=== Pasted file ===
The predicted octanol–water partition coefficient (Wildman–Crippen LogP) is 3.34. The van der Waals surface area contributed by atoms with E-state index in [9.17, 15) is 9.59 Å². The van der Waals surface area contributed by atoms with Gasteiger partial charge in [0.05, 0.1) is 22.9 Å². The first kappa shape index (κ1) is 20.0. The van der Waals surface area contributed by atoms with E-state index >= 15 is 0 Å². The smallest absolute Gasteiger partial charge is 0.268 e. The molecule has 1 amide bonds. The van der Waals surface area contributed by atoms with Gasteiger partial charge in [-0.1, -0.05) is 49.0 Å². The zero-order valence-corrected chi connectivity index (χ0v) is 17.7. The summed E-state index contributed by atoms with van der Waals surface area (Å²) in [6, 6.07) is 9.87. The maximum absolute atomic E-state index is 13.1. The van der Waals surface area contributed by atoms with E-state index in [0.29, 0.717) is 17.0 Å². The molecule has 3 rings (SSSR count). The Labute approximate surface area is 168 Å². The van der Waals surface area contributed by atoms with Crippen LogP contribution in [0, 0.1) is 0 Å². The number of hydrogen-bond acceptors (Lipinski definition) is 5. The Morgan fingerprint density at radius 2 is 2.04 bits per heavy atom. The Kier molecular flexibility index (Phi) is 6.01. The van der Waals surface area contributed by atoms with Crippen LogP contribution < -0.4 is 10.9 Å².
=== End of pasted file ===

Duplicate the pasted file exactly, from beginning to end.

The predicted octanol–water partition coefficient (Wildman–Crippen LogP) is 3.34. The van der Waals surface area contributed by atoms with E-state index in [9.17, 15) is 9.59 Å². The van der Waals surface area contributed by atoms with Gasteiger partial charge in [0.05, 0.1) is 22.9 Å². The first kappa shape index (κ1) is 20.0. The van der Waals surface area contributed by atoms with E-state index >= 15 is 0 Å². The smallest absolute Gasteiger partial charge is 0.268 e. The molecule has 1 amide bonds. The van der Waals surface area contributed by atoms with Gasteiger partial charge in [-0.1, -0.05) is 49.0 Å². The zero-order valence-corrected chi connectivity index (χ0v) is 17.7. The summed E-state index contributed by atoms with van der Waals surface area (Å²) in [6, 6.07) is 9.87. The maximum absolute atomic E-state index is 13.1. The van der Waals surface area contributed by atoms with E-state index in [0.29, 0.717) is 17.0 Å². The molecule has 3 rings (SSSR count). The Labute approximate surface area is 168 Å². The van der Waals surface area contributed by atoms with Crippen LogP contribution in [0, 0.1) is 0 Å². The number of hydrogen-bond acceptors (Lipinski definition) is 5. The Morgan fingerprint density at radius 2 is 2.04 bits per heavy atom. The Kier molecular flexibility index (Phi) is 6.01. The van der Waals surface area contributed by atoms with Crippen LogP contribution < -0.4 is 10.9 Å².